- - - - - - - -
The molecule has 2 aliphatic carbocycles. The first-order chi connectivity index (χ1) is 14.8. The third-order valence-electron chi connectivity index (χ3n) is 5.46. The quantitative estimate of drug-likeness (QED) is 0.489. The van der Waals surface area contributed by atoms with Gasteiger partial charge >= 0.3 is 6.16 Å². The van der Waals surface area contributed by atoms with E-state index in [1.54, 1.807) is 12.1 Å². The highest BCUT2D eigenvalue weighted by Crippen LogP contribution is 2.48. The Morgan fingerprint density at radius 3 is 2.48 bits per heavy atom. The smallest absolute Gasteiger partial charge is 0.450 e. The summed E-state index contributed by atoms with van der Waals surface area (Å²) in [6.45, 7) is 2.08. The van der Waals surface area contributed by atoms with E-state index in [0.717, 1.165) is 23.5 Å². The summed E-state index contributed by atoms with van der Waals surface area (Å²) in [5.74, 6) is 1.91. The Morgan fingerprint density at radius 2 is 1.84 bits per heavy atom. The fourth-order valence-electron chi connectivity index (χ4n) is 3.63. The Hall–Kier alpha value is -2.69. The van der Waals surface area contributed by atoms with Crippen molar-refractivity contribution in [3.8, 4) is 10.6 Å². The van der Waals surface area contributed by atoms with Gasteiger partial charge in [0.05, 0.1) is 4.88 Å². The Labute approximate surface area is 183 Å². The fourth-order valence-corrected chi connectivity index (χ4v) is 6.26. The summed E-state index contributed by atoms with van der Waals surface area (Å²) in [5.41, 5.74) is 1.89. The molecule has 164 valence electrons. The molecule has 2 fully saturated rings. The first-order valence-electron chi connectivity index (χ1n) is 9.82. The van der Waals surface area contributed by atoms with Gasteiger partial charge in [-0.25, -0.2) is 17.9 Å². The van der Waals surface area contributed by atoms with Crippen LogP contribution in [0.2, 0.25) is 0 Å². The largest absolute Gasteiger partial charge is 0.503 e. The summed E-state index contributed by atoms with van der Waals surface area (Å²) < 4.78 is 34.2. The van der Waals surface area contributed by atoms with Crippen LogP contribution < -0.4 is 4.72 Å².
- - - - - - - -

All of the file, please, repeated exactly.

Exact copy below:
The molecule has 2 aliphatic carbocycles. The first-order chi connectivity index (χ1) is 14.8. The third-order valence-electron chi connectivity index (χ3n) is 5.46. The quantitative estimate of drug-likeness (QED) is 0.489. The van der Waals surface area contributed by atoms with Gasteiger partial charge >= 0.3 is 6.16 Å². The van der Waals surface area contributed by atoms with E-state index in [1.54, 1.807) is 12.1 Å². The highest BCUT2D eigenvalue weighted by Crippen LogP contribution is 2.48. The Morgan fingerprint density at radius 3 is 2.48 bits per heavy atom. The smallest absolute Gasteiger partial charge is 0.450 e. The summed E-state index contributed by atoms with van der Waals surface area (Å²) in [6.45, 7) is 2.08. The van der Waals surface area contributed by atoms with E-state index in [0.717, 1.165) is 23.5 Å². The summed E-state index contributed by atoms with van der Waals surface area (Å²) in [5.74, 6) is 1.91. The Morgan fingerprint density at radius 2 is 1.84 bits per heavy atom. The fourth-order valence-electron chi connectivity index (χ4n) is 3.63. The Hall–Kier alpha value is -2.69. The van der Waals surface area contributed by atoms with Crippen molar-refractivity contribution in [3.8, 4) is 10.6 Å². The van der Waals surface area contributed by atoms with Gasteiger partial charge in [0.05, 0.1) is 4.88 Å². The Labute approximate surface area is 183 Å². The fourth-order valence-corrected chi connectivity index (χ4v) is 6.26. The summed E-state index contributed by atoms with van der Waals surface area (Å²) in [5.41, 5.74) is 1.89. The molecule has 164 valence electrons. The molecule has 2 fully saturated rings. The first-order valence-electron chi connectivity index (χ1n) is 9.82. The van der Waals surface area contributed by atoms with Gasteiger partial charge in [-0.25, -0.2) is 17.9 Å². The van der Waals surface area contributed by atoms with Crippen LogP contribution in [0.2, 0.25) is 0 Å². The largest absolute Gasteiger partial charge is 0.503 e. The summed E-state index contributed by atoms with van der Waals surface area (Å²) < 4.78 is 34.2. The van der Waals surface area contributed by atoms with Crippen LogP contribution < -0.4 is 4.72 Å².